Physics and Chemistry: In the Context of Energy and Climate at the Global and Molecular Level

ENG-SCI 135
2016 Fall
Frank Keutsch
Tuesday, Thursday
1:00 pm to 2:29 pm

A solution to the problems set by the intersection of global energy demand and climate feedbacks requires the teaching of physics and chemistry in that context. Core topics include thermodynamics, free energy, entropy, acid-base and oxidation-reduction reactions, electrochemistry, electromagnetic induction, circuit theory, AC and DC circuits, the nature of photons and of electromagnetic radiation, photochemistry, materials, catalysis, kinetics, molecular bonding, and biological processes for energy conversion and storage.

Innovation in Science and Engineering: Conference Course

ENG-SCI 139
2016 Fall
David Weitz
Tuesday, Thursday
2:30 pm to 3:59 pm

Explores factors and conditions contributing to innovation in science and engineering; how important problems are found, defined, and solved; roles of teamwork and creativity; and applications of these methods to other endeavors. Students receive practical and professional training in techniques to define and solve problems, and in brainstorming and other individual and team approaches.

Introduction to Probability with Engineering Applications

ENG-SCI 150
2017 Spring
Yue Lu
Tuesday, Thursday
11:30 am to 12:59 pm

This course introduces students to probability theory and statistics, and their applications to physical, biological and information systems. Topics include: random variables, distributions and densities, conditional expectations, Bayes' rules, laws of large numbers, central limit theorems, Markov chains, Bayesian statistical inferences and parameter estimations. The goal of this course is to prepare students with adequate knowledge of probability theory and statistical methods, which will be useful in the study of several advanced undergraduate/graduate courses and in formulating and solving practical engineering problems.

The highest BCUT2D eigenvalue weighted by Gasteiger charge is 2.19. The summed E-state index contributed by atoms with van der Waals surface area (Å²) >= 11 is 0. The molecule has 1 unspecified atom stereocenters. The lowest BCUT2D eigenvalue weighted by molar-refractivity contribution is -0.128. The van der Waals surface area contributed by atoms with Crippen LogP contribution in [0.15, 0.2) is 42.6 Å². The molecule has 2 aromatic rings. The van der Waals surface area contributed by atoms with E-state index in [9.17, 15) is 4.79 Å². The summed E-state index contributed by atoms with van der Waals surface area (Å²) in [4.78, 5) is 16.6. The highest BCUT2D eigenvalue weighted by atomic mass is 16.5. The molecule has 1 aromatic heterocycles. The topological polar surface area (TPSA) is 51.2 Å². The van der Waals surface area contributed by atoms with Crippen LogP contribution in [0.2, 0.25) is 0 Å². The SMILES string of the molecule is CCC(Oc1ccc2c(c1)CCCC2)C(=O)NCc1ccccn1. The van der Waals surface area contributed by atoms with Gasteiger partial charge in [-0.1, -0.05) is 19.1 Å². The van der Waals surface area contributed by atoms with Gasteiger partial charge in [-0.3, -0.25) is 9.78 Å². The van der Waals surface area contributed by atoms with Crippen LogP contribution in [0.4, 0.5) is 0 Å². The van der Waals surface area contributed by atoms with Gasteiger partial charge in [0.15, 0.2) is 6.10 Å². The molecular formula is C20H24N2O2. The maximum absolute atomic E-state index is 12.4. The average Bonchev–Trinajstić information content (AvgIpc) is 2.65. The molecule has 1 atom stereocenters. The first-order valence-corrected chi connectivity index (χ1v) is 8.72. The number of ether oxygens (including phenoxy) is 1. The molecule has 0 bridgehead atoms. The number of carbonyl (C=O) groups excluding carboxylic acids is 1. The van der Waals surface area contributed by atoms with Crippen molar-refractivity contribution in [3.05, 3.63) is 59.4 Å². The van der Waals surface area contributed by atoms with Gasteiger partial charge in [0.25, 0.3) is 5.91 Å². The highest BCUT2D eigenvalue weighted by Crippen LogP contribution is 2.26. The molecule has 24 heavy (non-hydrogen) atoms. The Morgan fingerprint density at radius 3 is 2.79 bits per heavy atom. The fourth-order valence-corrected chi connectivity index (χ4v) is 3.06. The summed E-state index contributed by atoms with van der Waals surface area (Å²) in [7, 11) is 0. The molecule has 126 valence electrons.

Laboratory Electronics

ENG-SCI 153 001
2016 Fall
Thomas Hayes
Tuesday, Thursday
1:30 pm to 5:29 pm

A lab-intensive introduction to electronic circuit design. Develops circuit intuition and debugging skills through daily hands-on lab exercises, each preceded by class discussion, with minimal use of mathematics and physics. Moves quickly from passive circuits, to discrete transistors, then concentrates on operational amplifiers, used to make a variety of circuits including integrators, oscillators, regulators, and filters. The digital half of the course treats analog-digital interfacing, emphasizes the use of microcontrollers and programmable logic devices (PLDs).

Laboratory Electronics

ENG-SCI 153 002
2016 Fall
Thomas Hayes
Wednesday, Friday
1:30 pm to 5:29 pm

A lab-intensive introduction to electronic circuit design. Develops circuit intuition and debugging skills through daily hands-on lab exercises, each preceded by class discussion, with minimal use of mathematics and physics. Moves quickly from passive circuits, to discrete transistors, then concentrates on operational amplifiers, used to make a variety of circuits including integrators, oscillators, regulators, and filters. The digital half of the course treats analog-digital interfacing, emphasizes the use of microcontrollers and programmable logic devices (PLDs).

Laboratory Electronics

ENG-SCI 153 001
2017 Spring
Thomas Hayes,
Michael Hegg
Tuesday, Thursday
1:30 pm to 5:29 pm